For years, I have been trying to find a better way to sharpen my blades, and for a time I thought I did until I came across another video of the late David Charlesworth. It wasn’t a video on sharpening at all, but he happened to be sharpening at the time, and I was puzzled with his method of sharpening. With a few strokes he got a burr and then a few more strokes on the polishing stone, and he was done. I was beyond irritated by how quickly he was able to sharpen his blades. I left it alone as it was doing my head in and a year later it popped up again, and this time I was determined to find out how he did it.
I noticed in the video I was watching he mentioned something about the default bevel angle off 25°, Stanley grinds their tools too. So I ground my bevel to 25° and the secondary bevel to 30°, and true enough, I solved the mystery. With only a few strokes, I was able to get a razor edge, much to the same level of sharpness as I did after stropping. This was an eye-opener to me.
I’ve always ground my bevels to 30° then applied a secondary bevel of 33°, after which I stropped. However, applying a higher secondary bevel to a 25° primary bevel seems to get it even sharper, and after stropping it’s several levels above a razor.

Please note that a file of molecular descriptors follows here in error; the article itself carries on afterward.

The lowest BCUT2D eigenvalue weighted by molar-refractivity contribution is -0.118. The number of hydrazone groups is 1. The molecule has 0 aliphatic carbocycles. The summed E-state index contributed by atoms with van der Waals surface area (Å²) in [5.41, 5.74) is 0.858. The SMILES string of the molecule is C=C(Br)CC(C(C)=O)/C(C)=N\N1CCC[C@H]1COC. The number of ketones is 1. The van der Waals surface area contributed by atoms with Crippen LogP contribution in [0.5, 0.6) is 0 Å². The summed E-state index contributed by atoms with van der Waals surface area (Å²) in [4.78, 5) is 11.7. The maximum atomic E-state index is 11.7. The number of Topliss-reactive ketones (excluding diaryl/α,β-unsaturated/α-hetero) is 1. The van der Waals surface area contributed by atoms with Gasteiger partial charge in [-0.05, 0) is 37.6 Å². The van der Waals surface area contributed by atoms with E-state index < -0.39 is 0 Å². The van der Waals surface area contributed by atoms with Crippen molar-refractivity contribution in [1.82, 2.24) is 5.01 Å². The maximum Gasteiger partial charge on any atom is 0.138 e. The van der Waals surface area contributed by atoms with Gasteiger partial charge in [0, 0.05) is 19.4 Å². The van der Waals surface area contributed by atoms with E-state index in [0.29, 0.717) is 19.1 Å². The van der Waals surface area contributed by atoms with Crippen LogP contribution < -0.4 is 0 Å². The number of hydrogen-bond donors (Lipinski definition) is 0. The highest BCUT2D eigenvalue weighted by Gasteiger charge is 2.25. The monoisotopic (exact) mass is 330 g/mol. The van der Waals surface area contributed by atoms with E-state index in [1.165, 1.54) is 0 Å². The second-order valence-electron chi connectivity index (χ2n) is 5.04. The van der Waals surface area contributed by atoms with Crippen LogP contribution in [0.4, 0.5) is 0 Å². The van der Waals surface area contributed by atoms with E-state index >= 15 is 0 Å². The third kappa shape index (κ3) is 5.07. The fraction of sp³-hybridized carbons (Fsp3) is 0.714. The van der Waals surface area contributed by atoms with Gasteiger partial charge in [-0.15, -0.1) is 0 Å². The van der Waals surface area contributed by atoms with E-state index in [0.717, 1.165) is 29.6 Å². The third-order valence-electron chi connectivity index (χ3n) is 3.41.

After saying all that, let me ruin it all by adding this. I only experienced this level of sharpness after I ground the bevel to a hollow grind on my grinder. As I could not grind my LN chisels because they weren’t long enough, I honed a 25° primary bevel and then applied the secondary bevel of 30°. I cannot say if there was a difference in the amount of sharpness between the two. Since purchasing the low speed grinder, I’ve always hollow ground my plane blades to 30°, so I also cannot say that the hollow grind using a higher angle of 30° has anything to do with it as well either. However, what I can say is that the hollow grind at a lower angle of 25° has everything to do with it.
So there you have it. A hollow grind of 25° primary bevel with an added micro secondary bevel of 30° and above will give you a strong and razor edge with only a few strokes on your stones, therefore saving you unnecessary wear. You may end up owning two 1000 grit and one 8000 grit for the rest of your life with this method. That’s a huge saving.